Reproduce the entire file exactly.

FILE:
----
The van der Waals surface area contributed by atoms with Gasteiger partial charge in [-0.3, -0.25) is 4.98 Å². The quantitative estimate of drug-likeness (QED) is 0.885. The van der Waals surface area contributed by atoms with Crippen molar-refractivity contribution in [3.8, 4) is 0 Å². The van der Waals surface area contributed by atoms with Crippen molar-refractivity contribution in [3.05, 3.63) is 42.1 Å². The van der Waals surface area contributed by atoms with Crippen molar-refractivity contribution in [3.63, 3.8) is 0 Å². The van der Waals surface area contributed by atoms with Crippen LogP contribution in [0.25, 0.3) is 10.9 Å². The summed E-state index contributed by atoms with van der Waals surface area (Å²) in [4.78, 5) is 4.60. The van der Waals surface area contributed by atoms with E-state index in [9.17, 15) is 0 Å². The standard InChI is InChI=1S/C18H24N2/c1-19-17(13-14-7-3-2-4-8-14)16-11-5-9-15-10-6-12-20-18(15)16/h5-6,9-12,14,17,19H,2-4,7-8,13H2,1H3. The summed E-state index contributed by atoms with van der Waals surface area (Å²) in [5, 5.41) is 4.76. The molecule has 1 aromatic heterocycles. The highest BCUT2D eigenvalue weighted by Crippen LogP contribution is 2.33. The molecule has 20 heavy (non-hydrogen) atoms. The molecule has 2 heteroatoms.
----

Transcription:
The van der Waals surface area contributed by atoms with Gasteiger partial charge in [-0.3, -0.25) is 4.98 Å². The quantitative estimate of drug-likeness (QED) is 0.885. The van der Waals surface area contributed by atoms with Crippen molar-refractivity contribution in [3.8, 4) is 0 Å². The van der Waals surface area contributed by atoms with Crippen molar-refractivity contribution in [3.05, 3.63) is 42.1 Å². The van der Waals surface area contributed by atoms with Crippen molar-refractivity contribution in [3.63, 3.8) is 0 Å². The van der Waals surface area contributed by atoms with Crippen LogP contribution in [0.25, 0.3) is 10.9 Å². The summed E-state index contributed by atoms with van der Waals surface area (Å²) in [4.78, 5) is 4.60. The van der Waals surface area contributed by atoms with E-state index in [9.17, 15) is 0 Å². The standard InChI is InChI=1S/C18H24N2/c1-19-17(13-14-7-3-2-4-8-14)16-11-5-9-15-10-6-12-20-18(15)16/h5-6,9-12,14,17,19H,2-4,7-8,13H2,1H3. The summed E-state index contributed by atoms with van der Waals surface area (Å²) in [5, 5.41) is 4.76. The molecule has 1 aromatic heterocycles. The highest BCUT2D eigenvalue weighted by Crippen LogP contribution is 2.33. The molecule has 20 heavy (non-hydrogen) atoms. The molecule has 2 heteroatoms.